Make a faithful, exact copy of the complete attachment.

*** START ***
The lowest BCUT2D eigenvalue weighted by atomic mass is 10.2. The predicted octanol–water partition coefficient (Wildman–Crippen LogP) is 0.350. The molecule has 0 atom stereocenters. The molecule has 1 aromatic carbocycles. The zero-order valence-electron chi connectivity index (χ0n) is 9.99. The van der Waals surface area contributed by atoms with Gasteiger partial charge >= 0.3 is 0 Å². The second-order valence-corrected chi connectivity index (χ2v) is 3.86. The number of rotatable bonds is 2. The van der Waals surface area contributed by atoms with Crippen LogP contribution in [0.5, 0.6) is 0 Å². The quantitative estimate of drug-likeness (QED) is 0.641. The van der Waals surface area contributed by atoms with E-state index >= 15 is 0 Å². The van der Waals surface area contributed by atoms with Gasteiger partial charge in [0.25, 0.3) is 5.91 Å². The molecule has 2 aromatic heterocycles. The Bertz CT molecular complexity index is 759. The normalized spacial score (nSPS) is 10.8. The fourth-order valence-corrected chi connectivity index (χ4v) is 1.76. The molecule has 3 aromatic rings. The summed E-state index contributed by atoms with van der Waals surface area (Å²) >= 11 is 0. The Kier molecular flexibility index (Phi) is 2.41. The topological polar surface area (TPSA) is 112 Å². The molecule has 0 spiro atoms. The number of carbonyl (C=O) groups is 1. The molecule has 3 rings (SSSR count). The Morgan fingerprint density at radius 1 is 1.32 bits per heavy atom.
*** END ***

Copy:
The lowest BCUT2D eigenvalue weighted by atomic mass is 10.2. The predicted octanol–water partition coefficient (Wildman–Crippen LogP) is 0.350. The molecule has 0 atom stereocenters. The molecule has 1 aromatic carbocycles. The zero-order valence-electron chi connectivity index (χ0n) is 9.99. The van der Waals surface area contributed by atoms with Gasteiger partial charge >= 0.3 is 0 Å². The second-order valence-corrected chi connectivity index (χ2v) is 3.86. The number of rotatable bonds is 2. The van der Waals surface area contributed by atoms with Crippen LogP contribution in [0.5, 0.6) is 0 Å². The quantitative estimate of drug-likeness (QED) is 0.641. The van der Waals surface area contributed by atoms with E-state index >= 15 is 0 Å². The van der Waals surface area contributed by atoms with Gasteiger partial charge in [0.25, 0.3) is 5.91 Å². The molecule has 2 aromatic heterocycles. The Bertz CT molecular complexity index is 759. The normalized spacial score (nSPS) is 10.8. The fourth-order valence-corrected chi connectivity index (χ4v) is 1.76. The molecule has 3 aromatic rings. The summed E-state index contributed by atoms with van der Waals surface area (Å²) >= 11 is 0. The Kier molecular flexibility index (Phi) is 2.41. The topological polar surface area (TPSA) is 112 Å². The molecule has 0 spiro atoms. The number of carbonyl (C=O) groups is 1. The molecule has 3 rings (SSSR count). The Morgan fingerprint density at radius 1 is 1.32 bits per heavy atom.